Advanced search

Mumsnet has not checked the qualifications of anyone posting here. Free legal advice is available from a Citizen's Advice Bureau, and the Law Society can supply a list of local solicitors.

Brother keeps asking me for money - WWYD?

(45 Posts)
Jng1 Thu 16-Mar-17 11:46:10

I'm in my 50s with DH & teen kids. DB is a few years older, single, not married or in a partnership etc.

DH & I have both worked, are comfortably off and looking forward to paying mortgage off/travelling retirement etc. Have two teens who we hope to support through Uni.

My DB, after uni degree, has never really managed to settle into anything. Seems to fall out with people/ leave jobs. He is very creatively talented (photography), but won't put his work out there - is always going on about how people steal images online etc.
He hasn't really had a job since his twenties. I don't really know how he's managed - a combination of benefits, odd freelance work and being very frugal I guess.
(We live 500 miles apart, so I don't see him much, and he has never shown any interest in my family (doesn't send birthday cards to his neice & nephew) or what I'm doing - we've never really been very close).
A few years ago we both inherited some money from family and he wanted to buy a small house in a fairly remote town. At the time I questioned whether this was a good idea as he doesn't drive, so he is a bit stuck to the local area and bus routes, but he was adamant that it was what he wanted.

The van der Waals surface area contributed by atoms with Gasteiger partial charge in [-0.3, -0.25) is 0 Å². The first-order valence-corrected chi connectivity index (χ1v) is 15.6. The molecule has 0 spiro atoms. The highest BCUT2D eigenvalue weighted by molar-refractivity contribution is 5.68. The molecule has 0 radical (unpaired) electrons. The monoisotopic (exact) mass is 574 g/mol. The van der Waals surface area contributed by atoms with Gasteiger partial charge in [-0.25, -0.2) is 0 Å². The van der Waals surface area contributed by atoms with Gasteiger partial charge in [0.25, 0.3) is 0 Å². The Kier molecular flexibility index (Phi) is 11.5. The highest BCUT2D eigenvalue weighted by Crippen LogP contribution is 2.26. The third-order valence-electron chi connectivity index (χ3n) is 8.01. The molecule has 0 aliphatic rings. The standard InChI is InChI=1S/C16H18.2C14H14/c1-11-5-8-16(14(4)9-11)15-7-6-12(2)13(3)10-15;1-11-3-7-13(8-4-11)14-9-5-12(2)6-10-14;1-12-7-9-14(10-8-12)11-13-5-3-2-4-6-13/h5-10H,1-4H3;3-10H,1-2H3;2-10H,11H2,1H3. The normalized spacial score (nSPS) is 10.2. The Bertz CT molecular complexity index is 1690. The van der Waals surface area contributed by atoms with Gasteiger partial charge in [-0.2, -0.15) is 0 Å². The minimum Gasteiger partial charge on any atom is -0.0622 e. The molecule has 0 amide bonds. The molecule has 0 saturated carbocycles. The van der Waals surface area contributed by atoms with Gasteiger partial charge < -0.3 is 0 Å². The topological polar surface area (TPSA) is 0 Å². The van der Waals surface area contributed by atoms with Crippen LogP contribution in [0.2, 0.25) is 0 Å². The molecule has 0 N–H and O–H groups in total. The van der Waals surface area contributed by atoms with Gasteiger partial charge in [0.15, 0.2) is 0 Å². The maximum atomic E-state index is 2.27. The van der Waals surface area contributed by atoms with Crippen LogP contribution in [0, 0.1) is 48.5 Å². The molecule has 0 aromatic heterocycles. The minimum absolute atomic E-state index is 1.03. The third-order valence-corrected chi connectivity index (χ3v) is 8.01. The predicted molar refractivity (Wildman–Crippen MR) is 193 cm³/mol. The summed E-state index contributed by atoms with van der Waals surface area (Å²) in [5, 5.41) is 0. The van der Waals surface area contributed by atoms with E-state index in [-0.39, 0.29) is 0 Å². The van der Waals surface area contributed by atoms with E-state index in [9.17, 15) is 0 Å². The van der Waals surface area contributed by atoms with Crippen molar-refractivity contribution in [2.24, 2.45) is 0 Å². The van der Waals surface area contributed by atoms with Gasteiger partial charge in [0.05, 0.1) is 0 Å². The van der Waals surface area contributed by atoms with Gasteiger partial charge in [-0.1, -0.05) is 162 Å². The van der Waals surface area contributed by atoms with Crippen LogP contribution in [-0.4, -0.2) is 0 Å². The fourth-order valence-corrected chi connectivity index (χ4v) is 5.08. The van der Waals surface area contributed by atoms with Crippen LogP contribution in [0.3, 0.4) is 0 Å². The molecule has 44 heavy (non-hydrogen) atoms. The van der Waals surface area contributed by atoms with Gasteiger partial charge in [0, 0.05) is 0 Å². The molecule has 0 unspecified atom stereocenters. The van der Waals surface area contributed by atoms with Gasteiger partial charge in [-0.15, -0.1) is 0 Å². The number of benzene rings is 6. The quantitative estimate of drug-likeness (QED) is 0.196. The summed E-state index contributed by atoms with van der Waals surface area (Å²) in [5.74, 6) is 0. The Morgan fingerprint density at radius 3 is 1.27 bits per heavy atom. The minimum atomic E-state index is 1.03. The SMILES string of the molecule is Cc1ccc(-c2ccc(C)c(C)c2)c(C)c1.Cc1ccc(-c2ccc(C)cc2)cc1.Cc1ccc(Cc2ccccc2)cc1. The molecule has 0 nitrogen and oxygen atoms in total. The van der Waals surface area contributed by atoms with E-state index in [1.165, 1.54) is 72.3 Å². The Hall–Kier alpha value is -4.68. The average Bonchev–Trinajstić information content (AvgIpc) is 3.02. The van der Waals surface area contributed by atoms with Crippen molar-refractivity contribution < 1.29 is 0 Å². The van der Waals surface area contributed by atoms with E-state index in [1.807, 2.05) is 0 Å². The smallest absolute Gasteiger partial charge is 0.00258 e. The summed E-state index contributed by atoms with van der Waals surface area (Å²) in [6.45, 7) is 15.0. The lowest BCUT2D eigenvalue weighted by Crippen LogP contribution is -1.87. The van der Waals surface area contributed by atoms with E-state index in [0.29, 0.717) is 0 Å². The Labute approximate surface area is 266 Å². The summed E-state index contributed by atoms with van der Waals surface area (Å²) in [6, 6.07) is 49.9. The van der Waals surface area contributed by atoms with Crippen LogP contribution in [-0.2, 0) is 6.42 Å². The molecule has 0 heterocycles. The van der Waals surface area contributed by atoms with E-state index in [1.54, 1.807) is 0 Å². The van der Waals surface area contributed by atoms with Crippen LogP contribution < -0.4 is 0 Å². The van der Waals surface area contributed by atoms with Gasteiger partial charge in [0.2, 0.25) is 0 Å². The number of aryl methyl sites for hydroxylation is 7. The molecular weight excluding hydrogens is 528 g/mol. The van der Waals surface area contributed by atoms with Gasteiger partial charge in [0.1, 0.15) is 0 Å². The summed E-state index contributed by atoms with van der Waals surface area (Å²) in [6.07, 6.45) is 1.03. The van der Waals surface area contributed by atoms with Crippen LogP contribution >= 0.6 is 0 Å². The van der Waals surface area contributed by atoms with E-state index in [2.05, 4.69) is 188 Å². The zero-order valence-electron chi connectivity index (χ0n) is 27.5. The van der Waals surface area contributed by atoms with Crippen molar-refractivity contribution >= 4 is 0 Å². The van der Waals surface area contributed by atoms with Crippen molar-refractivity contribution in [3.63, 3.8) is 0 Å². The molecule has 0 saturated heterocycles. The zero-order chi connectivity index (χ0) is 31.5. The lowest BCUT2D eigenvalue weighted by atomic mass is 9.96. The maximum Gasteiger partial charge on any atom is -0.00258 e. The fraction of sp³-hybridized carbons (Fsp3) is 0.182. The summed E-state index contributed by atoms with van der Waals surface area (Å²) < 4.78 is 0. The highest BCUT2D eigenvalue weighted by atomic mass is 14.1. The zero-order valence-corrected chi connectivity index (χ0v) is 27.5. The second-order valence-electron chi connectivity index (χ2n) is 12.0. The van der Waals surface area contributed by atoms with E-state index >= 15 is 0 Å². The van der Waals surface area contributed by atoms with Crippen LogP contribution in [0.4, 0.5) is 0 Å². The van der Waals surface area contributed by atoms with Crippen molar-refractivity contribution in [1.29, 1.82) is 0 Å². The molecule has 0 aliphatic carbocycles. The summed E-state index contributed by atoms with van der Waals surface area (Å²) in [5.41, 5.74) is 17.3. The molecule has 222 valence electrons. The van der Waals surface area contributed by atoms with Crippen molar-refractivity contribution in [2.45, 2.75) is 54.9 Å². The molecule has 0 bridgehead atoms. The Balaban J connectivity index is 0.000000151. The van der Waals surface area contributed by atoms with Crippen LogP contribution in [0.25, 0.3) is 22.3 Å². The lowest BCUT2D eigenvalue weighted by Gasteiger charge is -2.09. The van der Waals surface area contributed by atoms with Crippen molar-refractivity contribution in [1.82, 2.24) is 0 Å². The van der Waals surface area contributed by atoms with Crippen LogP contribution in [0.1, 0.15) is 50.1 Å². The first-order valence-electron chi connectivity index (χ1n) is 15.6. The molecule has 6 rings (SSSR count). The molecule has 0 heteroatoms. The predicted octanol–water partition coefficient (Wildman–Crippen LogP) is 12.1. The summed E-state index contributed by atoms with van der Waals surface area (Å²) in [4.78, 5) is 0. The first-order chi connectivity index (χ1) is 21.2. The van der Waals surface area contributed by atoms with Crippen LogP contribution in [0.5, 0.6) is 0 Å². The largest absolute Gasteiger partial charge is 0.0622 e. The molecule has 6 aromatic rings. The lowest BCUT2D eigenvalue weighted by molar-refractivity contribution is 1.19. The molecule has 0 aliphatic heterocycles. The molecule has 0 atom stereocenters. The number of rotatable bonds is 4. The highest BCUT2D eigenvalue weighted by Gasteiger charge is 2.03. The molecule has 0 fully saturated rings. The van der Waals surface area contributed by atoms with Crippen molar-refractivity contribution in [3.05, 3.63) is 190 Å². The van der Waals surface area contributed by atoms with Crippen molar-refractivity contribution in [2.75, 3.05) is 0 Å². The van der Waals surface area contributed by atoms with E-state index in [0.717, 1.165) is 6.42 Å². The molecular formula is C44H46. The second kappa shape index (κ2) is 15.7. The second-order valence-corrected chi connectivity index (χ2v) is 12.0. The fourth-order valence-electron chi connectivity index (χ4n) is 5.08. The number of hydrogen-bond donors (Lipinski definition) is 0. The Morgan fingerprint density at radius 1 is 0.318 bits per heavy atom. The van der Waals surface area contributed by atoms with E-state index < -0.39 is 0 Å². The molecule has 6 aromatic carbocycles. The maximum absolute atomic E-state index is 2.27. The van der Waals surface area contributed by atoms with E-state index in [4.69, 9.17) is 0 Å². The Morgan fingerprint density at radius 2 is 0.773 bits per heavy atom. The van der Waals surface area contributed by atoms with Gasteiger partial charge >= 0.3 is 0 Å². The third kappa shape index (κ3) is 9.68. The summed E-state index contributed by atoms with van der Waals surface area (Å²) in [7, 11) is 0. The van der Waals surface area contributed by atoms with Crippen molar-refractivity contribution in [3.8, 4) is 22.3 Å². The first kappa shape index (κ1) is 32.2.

He didn't have quite enough money, so I loaned him over £10k of my part of the money so he could get his house. He asked for more at the time "to decorate", but I said no, that was all I could offer.
Anyway, now, about 5 years later, he says he wants to move, but can't afford all the costs etc, so can I lend him more money (over £1000).
I've said no, because I don't have spare cash (true) and I'm no longer working (true).
He keeps sending me emails saying how tight things are for him (he has form for this over the years...) and I feel like he is trying to guilt me into giving him cash. If I make any suggestions about him finding casual work, or joining online services like Upwork etc he just deflects it all saying 'there isn't any' or that the 'rates of pay are too low'. hmm

I've sent him lists of suggestions of websites to look at, and jobs I think he could do, but he has an excuse for not doing them all.
I suggested he sell a few bits and pieces on ebay (which is how I generate a bit of cash), but he says he 'hasn't got anything'.
I recently reminded him that I lent him about £500 when we in our late 20s and he never paid that back (I stupidly didn't get a receipt, and it was pre-email days). He now just denies all knowledge and says I am making it up!

Now I've found out that since 'I've refused to help him' he's started emailing his friends asking for money, but they have basically said the same as me.

I do worry about him, but I just don't want to lend him any more money. DH says he will just be back again in 18 months time with a reason for why he hasn't paid me back, and asking for more. WWYD?

Jng1 Thu 16-Mar-17 11:47:02

Sorry - I should also point out, I am now his only close living relative...

user1483387154 Thu 16-Mar-17 11:48:04

no way would I be lending/giving him more money. You won't get it back and he is completely financially irresponsible.

Maudlinmaud Thu 16-Mar-17 11:53:05


ofudginghell Thu 16-Mar-17 11:53:20

Tell him to sod off 😳
How old is he?
He obviously doesn't see you as a close relative if he can't even be arsed to send birthday cards for your dc.

Put your foot down. Tell him to stop acting the victim and get of his ass and earn money instead of sponging.
Sorry but this really irritates me.